18 January 2011

Taking Advantage of Your Kindle

I've my Kindle2 now for nearly 18 months and I have a few tips to pass on.
I'm presuming that these also hold good for the latest, the Kindle3.

These are features that I use a lot.


Organising your books into collections is far better than listing your books in alphabetical order of title or author, or by "most recent."
Straight lists make it hard to find books and to know what you've read and what you haven't read.

Each book goes into just one collection on my Kindle.

Here are some of the collections I have.
  • now reading - one book goes into here
  • TBRN - to be read next, for those books I really have to tackle soon
  • special collections such as - historical, vintage, British, Nordic, global reading challenge, Agatha Christie, review books
  • completed - as I complete reading a book I move it into here and remove it from all other collections
  • TBR - any book not in another collection goes into here
 How to do it


Somewhere I read just recently a suggestion that if you were anxious to finish a book on your Kindle but were unable to use your eyes, e.g. when you are driving the car, then you could use the Text-reader and listen.

Not all books come with a text-reader option - apparently that is something the publisher had to agree to - and if you can turn it on, it is a computer-generated voice. As you listen it auto-turns the page.

Still, it is not bad. You can plug some head phones in and listen too. If the volume is a bit low, there is a regulator on the right hand side of the Kindle. Be aware that it will run the battery down more qucikly.

Notes, Highlights and BookMarks

I have begun using my notes and bookmarks when I create my book reviews.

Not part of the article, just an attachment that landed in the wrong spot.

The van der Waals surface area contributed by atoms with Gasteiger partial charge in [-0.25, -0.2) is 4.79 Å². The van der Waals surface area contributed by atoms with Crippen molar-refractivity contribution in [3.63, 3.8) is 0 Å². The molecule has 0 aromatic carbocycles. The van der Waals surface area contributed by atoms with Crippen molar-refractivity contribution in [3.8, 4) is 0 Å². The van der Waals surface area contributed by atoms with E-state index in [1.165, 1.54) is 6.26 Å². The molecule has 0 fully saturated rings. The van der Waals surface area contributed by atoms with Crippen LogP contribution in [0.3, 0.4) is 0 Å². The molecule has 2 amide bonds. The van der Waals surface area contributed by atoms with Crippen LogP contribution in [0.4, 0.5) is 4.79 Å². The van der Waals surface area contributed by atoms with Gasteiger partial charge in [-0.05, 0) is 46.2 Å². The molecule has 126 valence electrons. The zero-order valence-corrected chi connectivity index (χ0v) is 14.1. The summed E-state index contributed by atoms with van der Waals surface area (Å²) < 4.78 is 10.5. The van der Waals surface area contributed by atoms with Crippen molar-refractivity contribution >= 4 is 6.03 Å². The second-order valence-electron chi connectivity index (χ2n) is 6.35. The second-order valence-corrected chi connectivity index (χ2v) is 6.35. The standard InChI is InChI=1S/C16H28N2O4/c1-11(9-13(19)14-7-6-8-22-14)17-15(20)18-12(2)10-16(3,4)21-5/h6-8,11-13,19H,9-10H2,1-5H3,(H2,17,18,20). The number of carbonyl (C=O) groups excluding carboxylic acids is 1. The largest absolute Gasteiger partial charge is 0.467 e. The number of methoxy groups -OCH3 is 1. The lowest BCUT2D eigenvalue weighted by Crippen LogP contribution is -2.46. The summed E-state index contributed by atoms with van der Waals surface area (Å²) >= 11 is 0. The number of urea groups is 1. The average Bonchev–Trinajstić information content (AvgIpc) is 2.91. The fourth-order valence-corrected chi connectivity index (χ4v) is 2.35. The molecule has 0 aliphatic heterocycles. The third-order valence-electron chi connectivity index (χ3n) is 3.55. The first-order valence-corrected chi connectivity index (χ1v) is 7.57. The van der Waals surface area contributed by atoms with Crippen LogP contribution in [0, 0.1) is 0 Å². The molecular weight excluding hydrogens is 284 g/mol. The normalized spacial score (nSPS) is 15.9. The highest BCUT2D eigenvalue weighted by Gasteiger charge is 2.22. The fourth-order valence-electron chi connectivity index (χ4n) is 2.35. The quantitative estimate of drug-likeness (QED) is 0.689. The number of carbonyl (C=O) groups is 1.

You can highlight bits of text you want to include in your book review and add notes too.
When you read them over they serve to remind you of salient parts of the story.

When you connect your Kindle to your computer, it is treated as an extra drive.
Look for My Clippings. This is a text file and you can open it with a simple word processor like Notepad.
The highlights and notes from your most recent book will be at the end of the document.
I select the text I want and then transfer it into another text document and then manipulate it from there.
Check my most recent review, and you'll see how I used a bit of text that I had stored in my highlights.

So I hope these pointers are handy.


Dorte H said...

Good advice.

I do more or less the same, but with other categories. And I don´t only have one for read books, I split them up in British, American and others (which tell you a lot about where the majority of my books come from ;D)

bermudaonion said...

I've had my Kindle for about a year and a half too and I just figured out how to highlight passages!

Anonymous said...

Kerrie - I don't have a Kindle (yet?), but those do sound like useful pieces of advice!

Margaret @ BooksPlease said...

Thanks, Kerrie. I have made some collections but I shall copy your ideas on collections for currently reading etc.

I have just about understood how to open My Clippings on the computer (with my husband's help, that is!) and have included a quotation in my latest post - a Teaser Tuesday, quoting from The Secret Adversary.

At the moment this is slowing down my reading, but it's great fun!

I haven't ventured into getting the sound to work but it does sound a good idea.

michael said...

I love the collections feature but I send my read books to my archives. This gives me more space on my Kindle and I can still reread old favorites by simply downloading them again.

Anonymous said...

Another tip related to your audio point is that if you have wireless on your Kindle, always keep it off when you aren't actually using it to download a book. When it's on the battery runs down quite fast, but it lasts ages when it is off most of the time.

Re storage of books, I don't have that many "to be read" as I am trying to download books only when I want to actually read them. I do put them in one "collection". When I have finished one, I "delete" it from the Kindle altogether as the book is archived on Amazon's cloud/site and can be accessed/re-uploaded any time from your Amazon Kindle area at their website. This is good for me as it keeps my Kindle lean and uncluttered, which I like.
Best wishes

Maria said...

Very nice tips!!! I use the highlight and notes quite a bit. It's a great feature.


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